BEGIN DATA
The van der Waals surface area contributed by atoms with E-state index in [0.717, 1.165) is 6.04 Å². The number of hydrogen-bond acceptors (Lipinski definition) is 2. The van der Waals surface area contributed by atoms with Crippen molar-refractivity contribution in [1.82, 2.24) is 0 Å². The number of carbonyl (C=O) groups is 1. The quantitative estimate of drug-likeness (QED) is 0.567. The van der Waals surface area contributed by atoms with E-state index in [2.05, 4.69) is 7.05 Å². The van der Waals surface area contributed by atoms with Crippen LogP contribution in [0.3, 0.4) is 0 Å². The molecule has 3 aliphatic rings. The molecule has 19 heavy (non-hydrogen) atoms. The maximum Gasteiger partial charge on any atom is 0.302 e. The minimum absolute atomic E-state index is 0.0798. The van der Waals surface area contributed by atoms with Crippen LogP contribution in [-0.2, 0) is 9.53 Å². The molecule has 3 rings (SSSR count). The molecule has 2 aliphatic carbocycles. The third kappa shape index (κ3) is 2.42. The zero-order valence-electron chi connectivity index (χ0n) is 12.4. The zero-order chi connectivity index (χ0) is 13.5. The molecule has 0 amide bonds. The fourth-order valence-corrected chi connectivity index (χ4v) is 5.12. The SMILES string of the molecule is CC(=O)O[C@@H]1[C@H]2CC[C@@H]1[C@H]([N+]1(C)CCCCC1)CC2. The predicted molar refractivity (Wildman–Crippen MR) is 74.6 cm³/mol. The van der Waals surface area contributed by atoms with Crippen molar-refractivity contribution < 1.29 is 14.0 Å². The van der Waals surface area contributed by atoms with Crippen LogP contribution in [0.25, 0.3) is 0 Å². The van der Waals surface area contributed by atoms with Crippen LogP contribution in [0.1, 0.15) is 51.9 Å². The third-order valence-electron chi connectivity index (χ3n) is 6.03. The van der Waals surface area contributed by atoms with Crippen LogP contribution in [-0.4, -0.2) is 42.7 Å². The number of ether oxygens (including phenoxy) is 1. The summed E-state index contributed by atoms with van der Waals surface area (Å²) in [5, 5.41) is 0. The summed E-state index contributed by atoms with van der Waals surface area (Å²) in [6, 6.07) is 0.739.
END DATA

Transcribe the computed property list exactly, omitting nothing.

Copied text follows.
The van der Waals surface area contributed by atoms with E-state index in [0.717, 1.165) is 6.04 Å². The number of hydrogen-bond acceptors (Lipinski definition) is 2. The van der Waals surface area contributed by atoms with Crippen molar-refractivity contribution in [1.82, 2.24) is 0 Å². The number of carbonyl (C=O) groups is 1. The quantitative estimate of drug-likeness (QED) is 0.567. The van der Waals surface area contributed by atoms with E-state index in [2.05, 4.69) is 7.05 Å². The van der Waals surface area contributed by atoms with Crippen LogP contribution in [0.3, 0.4) is 0 Å². The molecule has 3 aliphatic rings. The molecule has 19 heavy (non-hydrogen) atoms. The maximum Gasteiger partial charge on any atom is 0.302 e. The minimum absolute atomic E-state index is 0.0798. The van der Waals surface area contributed by atoms with Crippen LogP contribution in [-0.2, 0) is 9.53 Å². The molecule has 3 rings (SSSR count). The molecule has 2 aliphatic carbocycles. The third kappa shape index (κ3) is 2.42. The zero-order valence-electron chi connectivity index (χ0n) is 12.4. The zero-order chi connectivity index (χ0) is 13.5. The molecule has 0 amide bonds. The fourth-order valence-corrected chi connectivity index (χ4v) is 5.12. The SMILES string of the molecule is CC(=O)O[C@@H]1[C@H]2CC[C@@H]1[C@H]([N+]1(C)CCCCC1)CC2. The predicted molar refractivity (Wildman–Crippen MR) is 74.6 cm³/mol. The van der Waals surface area contributed by atoms with Crippen molar-refractivity contribution < 1.29 is 14.0 Å². The van der Waals surface area contributed by atoms with Crippen LogP contribution in [0.25, 0.3) is 0 Å². The van der Waals surface area contributed by atoms with Crippen LogP contribution in [0.1, 0.15) is 51.9 Å². The third-order valence-electron chi connectivity index (χ3n) is 6.03. The van der Waals surface area contributed by atoms with Crippen LogP contribution in [-0.4, -0.2) is 42.7 Å². The number of ether oxygens (including phenoxy) is 1. The summed E-state index contributed by atoms with van der Waals surface area (Å²) in [5, 5.41) is 0. The summed E-state index contributed by atoms with van der Waals surface area (Å²) in [6, 6.07) is 0.739.